Wednesday, February 8, 2017

Soul Force

Bad vegetarian food at the boarding house sent Mohandas out into the streets of London in search of something better. The young law student found a vegetarian restaurant nearby, and it soon became a regular haunt. There he met a group of Theosophists, Yanks and Brits passionate about the world’s wisdom traditions. They invited him to join their study of the Bhagavad Gita. Even though he was born and raised in India, he had never really paid much attention the Gita. Mohandas K. Gandhi had to journey all the way to London to discover his own spiritual roots.

The Bhagavad Gita would become Gandhi’s most beloved book. He carried chapter two in his pocket and read it every morning, along with the Sermon on the Mount from the Gospel of Matthew. The words of Krishna and Jesus formed Gandhi’s blueprint for how to bridge the gulf between the inner and outer life. Should spirituality be a refuge from the field of action, or a stance to take in it?

For Gandhi, a life-long commitment to social justice was born on the metaphorical battlefield of the Bhagavad Gita. In this 2,000 year old text, our hero Arjuna leads an army poised on the edge of battle. Across the field he sees the other army arrayed. He unburdens his heart to his friend and chariot driver Krishna. "Killing is a sin," he says. "I can’t do it." Arjuna collapses in moral paralysis.

Krishna spends the rest of the book encouraging Arjuna to take action, in the process revealing that he is no mere mortal, but an incarnation of Lord Vishnu. Krishna speaks with divine authority, and Arjuna has to listen.

On a literal level it seems that Krishna is authorizing violence. But Gandhi interprets the Bhagavad Gita metaphorically – the real battle is waged within each of us. Arjuna’s battlefield symbolizes the field of action in which all of us make the difficult decisions of our lives. If you take action, one set of consequences unfold. If you do not take action, another set of consequences unfold. There is no escape from action. The only freedom we have is the freedom to shape our actions consciously, compassionately, and without self-centeredness. It is not our enemies we must kill; it is our ignorance, ego-attachment, and delusion. We must slash our attachments to self-obsession with the willingness of a warrior.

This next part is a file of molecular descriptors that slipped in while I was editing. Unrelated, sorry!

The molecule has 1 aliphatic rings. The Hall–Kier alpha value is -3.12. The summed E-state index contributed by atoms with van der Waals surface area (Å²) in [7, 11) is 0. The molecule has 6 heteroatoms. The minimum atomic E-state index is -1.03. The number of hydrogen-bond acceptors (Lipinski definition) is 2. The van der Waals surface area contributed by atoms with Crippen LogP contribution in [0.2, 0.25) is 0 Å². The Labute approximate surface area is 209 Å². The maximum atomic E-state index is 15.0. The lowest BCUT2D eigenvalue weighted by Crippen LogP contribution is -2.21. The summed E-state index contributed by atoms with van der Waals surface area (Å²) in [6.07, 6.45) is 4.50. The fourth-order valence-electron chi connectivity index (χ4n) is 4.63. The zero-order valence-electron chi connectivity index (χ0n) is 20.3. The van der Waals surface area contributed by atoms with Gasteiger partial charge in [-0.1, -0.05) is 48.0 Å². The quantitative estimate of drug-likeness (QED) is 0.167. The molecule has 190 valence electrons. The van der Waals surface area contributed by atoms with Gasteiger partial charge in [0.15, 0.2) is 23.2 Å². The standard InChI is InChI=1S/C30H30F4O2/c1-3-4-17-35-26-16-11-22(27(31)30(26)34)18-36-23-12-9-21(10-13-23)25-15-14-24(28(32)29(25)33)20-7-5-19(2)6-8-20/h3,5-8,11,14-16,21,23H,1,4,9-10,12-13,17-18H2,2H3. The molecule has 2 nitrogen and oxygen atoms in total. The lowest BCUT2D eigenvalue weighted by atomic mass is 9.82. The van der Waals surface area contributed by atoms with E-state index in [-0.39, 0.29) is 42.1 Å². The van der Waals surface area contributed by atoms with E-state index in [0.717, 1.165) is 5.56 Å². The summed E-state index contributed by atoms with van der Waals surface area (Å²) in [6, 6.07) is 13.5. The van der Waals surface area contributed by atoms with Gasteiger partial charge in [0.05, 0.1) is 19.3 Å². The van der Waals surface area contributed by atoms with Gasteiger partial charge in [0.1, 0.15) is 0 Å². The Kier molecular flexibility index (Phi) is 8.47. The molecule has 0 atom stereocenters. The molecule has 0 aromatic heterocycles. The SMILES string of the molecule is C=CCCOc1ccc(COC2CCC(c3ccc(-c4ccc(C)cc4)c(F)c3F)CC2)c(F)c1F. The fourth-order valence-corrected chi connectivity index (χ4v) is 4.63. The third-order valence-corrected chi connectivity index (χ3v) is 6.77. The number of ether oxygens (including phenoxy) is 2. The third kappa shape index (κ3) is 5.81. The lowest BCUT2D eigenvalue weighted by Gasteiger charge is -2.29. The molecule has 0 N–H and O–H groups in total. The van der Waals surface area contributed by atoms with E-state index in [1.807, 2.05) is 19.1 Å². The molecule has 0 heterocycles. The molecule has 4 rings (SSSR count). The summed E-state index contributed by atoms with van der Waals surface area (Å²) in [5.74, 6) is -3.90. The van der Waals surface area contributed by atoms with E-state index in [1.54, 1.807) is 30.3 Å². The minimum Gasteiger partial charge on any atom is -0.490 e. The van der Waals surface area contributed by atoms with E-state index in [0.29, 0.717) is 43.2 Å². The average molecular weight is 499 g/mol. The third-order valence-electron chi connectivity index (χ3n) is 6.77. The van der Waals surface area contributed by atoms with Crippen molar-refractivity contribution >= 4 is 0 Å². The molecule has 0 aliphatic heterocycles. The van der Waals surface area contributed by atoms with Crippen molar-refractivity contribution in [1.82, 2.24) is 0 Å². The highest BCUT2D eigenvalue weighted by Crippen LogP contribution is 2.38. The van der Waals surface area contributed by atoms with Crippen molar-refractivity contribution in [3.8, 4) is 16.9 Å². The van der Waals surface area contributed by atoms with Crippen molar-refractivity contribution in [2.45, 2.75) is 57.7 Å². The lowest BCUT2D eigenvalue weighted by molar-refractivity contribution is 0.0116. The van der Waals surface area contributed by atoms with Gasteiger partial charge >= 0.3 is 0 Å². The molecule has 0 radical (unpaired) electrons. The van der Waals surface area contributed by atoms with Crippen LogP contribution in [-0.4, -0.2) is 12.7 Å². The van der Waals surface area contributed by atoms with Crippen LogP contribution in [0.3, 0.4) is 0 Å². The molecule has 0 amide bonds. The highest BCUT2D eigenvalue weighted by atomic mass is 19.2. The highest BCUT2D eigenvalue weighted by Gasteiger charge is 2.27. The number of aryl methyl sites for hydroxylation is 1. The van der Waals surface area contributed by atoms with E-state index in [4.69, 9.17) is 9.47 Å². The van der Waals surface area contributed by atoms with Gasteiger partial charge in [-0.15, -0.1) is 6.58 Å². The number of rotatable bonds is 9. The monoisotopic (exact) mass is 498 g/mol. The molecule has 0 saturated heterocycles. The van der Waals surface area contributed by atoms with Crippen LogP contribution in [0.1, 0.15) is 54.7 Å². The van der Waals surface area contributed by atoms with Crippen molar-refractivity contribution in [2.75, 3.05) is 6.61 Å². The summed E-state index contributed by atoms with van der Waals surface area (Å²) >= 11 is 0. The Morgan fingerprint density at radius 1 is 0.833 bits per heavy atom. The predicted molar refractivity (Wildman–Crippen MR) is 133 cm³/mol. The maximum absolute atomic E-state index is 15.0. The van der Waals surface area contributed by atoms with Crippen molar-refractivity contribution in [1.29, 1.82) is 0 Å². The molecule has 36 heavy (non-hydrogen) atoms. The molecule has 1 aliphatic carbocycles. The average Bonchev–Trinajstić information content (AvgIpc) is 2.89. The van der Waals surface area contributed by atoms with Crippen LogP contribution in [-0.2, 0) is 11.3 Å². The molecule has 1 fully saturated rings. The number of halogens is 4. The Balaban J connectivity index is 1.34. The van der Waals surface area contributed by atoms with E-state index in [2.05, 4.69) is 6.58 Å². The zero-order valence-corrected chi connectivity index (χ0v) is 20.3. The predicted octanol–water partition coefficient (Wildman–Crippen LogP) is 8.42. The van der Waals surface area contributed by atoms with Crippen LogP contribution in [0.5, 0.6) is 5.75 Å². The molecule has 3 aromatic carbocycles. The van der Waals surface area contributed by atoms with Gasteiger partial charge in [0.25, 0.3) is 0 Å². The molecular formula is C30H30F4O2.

As Krishna reminds Arjuna, we are at core imperishable spiritual beings, identical with the ground of being itself. Outer forms come and go, but our essence is timeless – it simply is. Therefore, why worry? As Jesus said in the Sermon on the Mount, “Do not be anxious.” Is God in charge, or not?

Our role in this messy life is simply to show up and do the work that is ours to do, without attachment to outcomes or ego-expectations. When we perform our duty, Krishna says, Brahman works through us – we become instruments of the divine. When we renounce attachment and act in the consciousness of service, we are free. This, for Gandhi, is how we are to tackle the social justice work of our times: without rancor, without attachment to specific outcomes, and relaxed in the conviction that even a little spiritual progress is enough. “The arc of the moral universe is long,” Dr. King reminded us, “but it bends toward justice.” And as Gandhi taught, if our means are pure, the ends will take care of themselves. It is not body force or violence that accomplishes our goals, but soul force. When we show up as the consciousness of loving-kindness and cultivate the courage to speak truth to power, while harming no one but ourselves, we have the best shot at co-creating a world that works for everyone. As Thich Nhat Hanh said, “There is no way to peace – peace is the way.” Loving our enemies and turning the other cheek are not just inspiring ideals – Gandhi showed us that they are the foundation of pragmatic political action. Soul force knows no limitations, no barriers, and no bounds.

[This piece was originally published in my A to Zen column in the January/February 2017 issue of Unity Magazine, and is reproduced here with permission.]

Monday, February 6, 2017

Forest Bathing

In the new age of multitasking it’s radical to monotask. Stripping away all distractions and focusing on a single thing seems quaint, dated, or even seditious. We pay a lot of lip service to mindfulness and being in the now, but we rarely do it.
            In Japan a new practice is taking shape called shinrin-yoku or forest bathing – a slow, meandering walk in nature without plan or purpose. A growing body of evidence shows that contemplative immersion in any natural environment produces significant shifts in body chemistry and consciousness. In a series of controlled experiments, people who practiced shinrin-yoku for as little as fifteen minutes experienced lower concentrations of cortisol, a lower pulse rate, lower blood pressure, greater parasympathetic nerve activity, and lower sympathetic nerve activity than their counterparts in city environments. In plain English, they felt better – a lot better.